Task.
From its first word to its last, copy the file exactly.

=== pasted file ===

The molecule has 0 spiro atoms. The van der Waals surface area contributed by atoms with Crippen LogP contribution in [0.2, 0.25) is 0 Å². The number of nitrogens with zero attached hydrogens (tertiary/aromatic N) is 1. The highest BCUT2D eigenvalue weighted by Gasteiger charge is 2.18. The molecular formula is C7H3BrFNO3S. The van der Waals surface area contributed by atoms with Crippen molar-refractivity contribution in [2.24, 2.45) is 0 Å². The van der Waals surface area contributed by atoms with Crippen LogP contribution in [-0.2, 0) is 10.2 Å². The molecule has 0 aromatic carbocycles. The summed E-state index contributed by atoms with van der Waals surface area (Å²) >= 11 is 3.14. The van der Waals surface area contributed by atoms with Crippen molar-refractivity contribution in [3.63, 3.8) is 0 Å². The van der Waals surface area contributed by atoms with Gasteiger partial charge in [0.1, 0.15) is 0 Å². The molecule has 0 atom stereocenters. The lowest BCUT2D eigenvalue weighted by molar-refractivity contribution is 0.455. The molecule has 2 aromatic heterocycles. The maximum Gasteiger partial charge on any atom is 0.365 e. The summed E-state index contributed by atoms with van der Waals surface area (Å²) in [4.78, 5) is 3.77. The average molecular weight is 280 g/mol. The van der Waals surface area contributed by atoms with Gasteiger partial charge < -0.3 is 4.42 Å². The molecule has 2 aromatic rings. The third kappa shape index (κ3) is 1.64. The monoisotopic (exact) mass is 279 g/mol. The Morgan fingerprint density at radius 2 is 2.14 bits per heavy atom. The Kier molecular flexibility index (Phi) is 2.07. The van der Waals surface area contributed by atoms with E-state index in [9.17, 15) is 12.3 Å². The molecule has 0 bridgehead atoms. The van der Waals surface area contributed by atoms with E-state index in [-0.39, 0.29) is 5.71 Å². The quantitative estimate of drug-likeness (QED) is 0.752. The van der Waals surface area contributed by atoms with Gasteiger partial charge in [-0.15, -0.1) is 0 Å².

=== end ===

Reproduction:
The molecule has 0 spiro atoms. The van der Waals surface area contributed by atoms with Crippen LogP contribution in [0.2, 0.25) is 0 Å². The number of nitrogens with zero attached hydrogens (tertiary/aromatic N) is 1. The highest BCUT2D eigenvalue weighted by Gasteiger charge is 2.18. The molecular formula is C7H3BrFNO3S. The van der Waals surface area contributed by atoms with Crippen molar-refractivity contribution in [2.24, 2.45) is 0 Å². The van der Waals surface area contributed by atoms with Crippen LogP contribution in [-0.2, 0) is 10.2 Å². The molecule has 0 aromatic carbocycles. The summed E-state index contributed by atoms with van der Waals surface area (Å²) >= 11 is 3.14. The van der Waals surface area contributed by atoms with Crippen molar-refractivity contribution in [3.63, 3.8) is 0 Å². The van der Waals surface area contributed by atoms with Gasteiger partial charge in [0.1, 0.15) is 0 Å². The molecule has 0 atom stereocenters. The lowest BCUT2D eigenvalue weighted by molar-refractivity contribution is 0.455. The molecule has 2 aromatic heterocycles. The maximum Gasteiger partial charge on any atom is 0.365 e. The summed E-state index contributed by atoms with van der Waals surface area (Å²) in [4.78, 5) is 3.77. The average molecular weight is 280 g/mol. The van der Waals surface area contributed by atoms with Gasteiger partial charge < -0.3 is 4.42 Å². The molecule has 2 aromatic rings. The third kappa shape index (κ3) is 1.64. The monoisotopic (exact) mass is 279 g/mol. The Morgan fingerprint density at radius 2 is 2.14 bits per heavy atom. The Kier molecular flexibility index (Phi) is 2.07. The van der Waals surface area contributed by atoms with E-state index in [9.17, 15) is 12.3 Å². The molecule has 0 bridgehead atoms. The van der Waals surface area contributed by atoms with E-state index in [-0.39, 0.29) is 5.71 Å². The quantitative estimate of drug-likeness (QED) is 0.752. The van der Waals surface area contributed by atoms with Gasteiger partial charge in [-0.15, -0.1) is 0 Å².